Study: Weapons laws deter crime

By Dennis Cauchon

USA TODAY Fri., Aug. 2, 1996

In a comprehensive study that may reshape the gun control debate, researchers have found that letting people carry concealed guns appears to sharply reduce killings, rapes and other violent crimes.

The nationwide study found that violent crime fell after states made it legal to carry concealed handguns:

      Homicide, down 8.5%.
      Rape, down 5%.
      Aggravated assault, down 7%.

The University of Chicago study, obtained by USA TODAY, is set to be released next Thursday. But its impending release has already sent shock waves through the gun-control debate because of the effect it may have on one of the most controversial areas of gun law.

Since 1986, the number of states making it legal to carry concealed weapons has grown from nine to 31.

The National Rifle Association has led this fight in state legislatures, arguing that concealed weapons deter crime.

Gun control supporters counter that these laws cost lives by increasing accidental deaths and impulsive killings.

The study analyzed FBI crime statistics in the nation's 3,054 counties from 1977 to 1992 to see if the introduction of concealed-weapons laws had any effect on crime.

The results overwhelmingly supported the idea that these laws deter violent crime.

The drop isn't primarily caused by people defending themselves with guns, says John Lott, the study's author. Rather, criminals seem to alter their behavior to avoid coming into contact with a person who might have a gun.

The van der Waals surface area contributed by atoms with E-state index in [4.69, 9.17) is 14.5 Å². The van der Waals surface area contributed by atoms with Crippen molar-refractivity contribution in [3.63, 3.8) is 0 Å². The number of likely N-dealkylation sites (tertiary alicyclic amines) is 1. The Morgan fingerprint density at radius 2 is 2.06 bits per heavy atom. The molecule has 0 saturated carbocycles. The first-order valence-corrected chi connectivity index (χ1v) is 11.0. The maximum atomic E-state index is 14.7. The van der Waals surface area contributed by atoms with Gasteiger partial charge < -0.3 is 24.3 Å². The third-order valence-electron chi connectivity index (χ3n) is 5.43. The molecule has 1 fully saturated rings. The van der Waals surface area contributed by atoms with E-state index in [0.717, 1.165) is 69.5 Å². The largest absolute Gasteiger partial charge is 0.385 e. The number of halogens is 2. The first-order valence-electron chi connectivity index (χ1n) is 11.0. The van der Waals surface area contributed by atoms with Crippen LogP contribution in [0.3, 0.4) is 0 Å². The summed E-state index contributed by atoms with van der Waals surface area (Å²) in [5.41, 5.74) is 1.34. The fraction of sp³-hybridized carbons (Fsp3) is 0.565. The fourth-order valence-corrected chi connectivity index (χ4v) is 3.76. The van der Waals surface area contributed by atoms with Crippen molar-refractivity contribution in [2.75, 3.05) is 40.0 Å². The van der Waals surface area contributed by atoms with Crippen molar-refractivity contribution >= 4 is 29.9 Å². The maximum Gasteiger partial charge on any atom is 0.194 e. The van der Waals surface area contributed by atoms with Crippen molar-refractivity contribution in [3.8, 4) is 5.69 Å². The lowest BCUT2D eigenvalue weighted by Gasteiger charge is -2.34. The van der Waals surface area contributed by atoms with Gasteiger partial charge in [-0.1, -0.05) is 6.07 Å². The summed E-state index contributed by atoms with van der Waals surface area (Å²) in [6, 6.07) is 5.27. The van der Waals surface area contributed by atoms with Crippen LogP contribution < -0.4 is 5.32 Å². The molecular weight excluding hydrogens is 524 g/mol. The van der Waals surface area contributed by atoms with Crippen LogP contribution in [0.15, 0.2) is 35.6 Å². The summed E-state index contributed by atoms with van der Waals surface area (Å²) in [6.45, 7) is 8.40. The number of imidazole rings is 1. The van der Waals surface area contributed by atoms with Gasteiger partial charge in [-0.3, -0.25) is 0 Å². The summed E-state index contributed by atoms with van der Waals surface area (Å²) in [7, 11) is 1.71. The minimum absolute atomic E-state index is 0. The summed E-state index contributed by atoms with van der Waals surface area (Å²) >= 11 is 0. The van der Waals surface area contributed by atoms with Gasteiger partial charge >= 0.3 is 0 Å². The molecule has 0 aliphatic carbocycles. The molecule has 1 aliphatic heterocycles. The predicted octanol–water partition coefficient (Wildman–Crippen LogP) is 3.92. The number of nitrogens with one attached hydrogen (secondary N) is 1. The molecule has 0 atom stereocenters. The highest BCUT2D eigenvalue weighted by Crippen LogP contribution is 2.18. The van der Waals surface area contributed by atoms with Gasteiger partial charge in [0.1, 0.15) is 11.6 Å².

Concealed-weapons laws have drawbacks, too, the study found. Auto theft and larceny increased. Criminals shifted to property offenses, in which contact with a victim is rare, says Lott.

"The policy implications are undeniable: If you're interested in reducing murder and rape, then letting law-abiding, mentally competent citizens carry concealed weapons has a positive impact," says Lott.

Gun control backer Josh Sugarman of the Violence Policy Center blasted the study: "Anyone who argues that these laws reduce crime either doesn't understand the nature of crime or has a preset agenda."

Lott, who spent two years on the study, says he sent his research to scholars who might disagree with him and made changes to satisfy the critics.

David Kopel, a gun control scholar who did a smaller study on the same issue, says, "Lott's study is so far ahead of all previous studies that it makes them all worthless."




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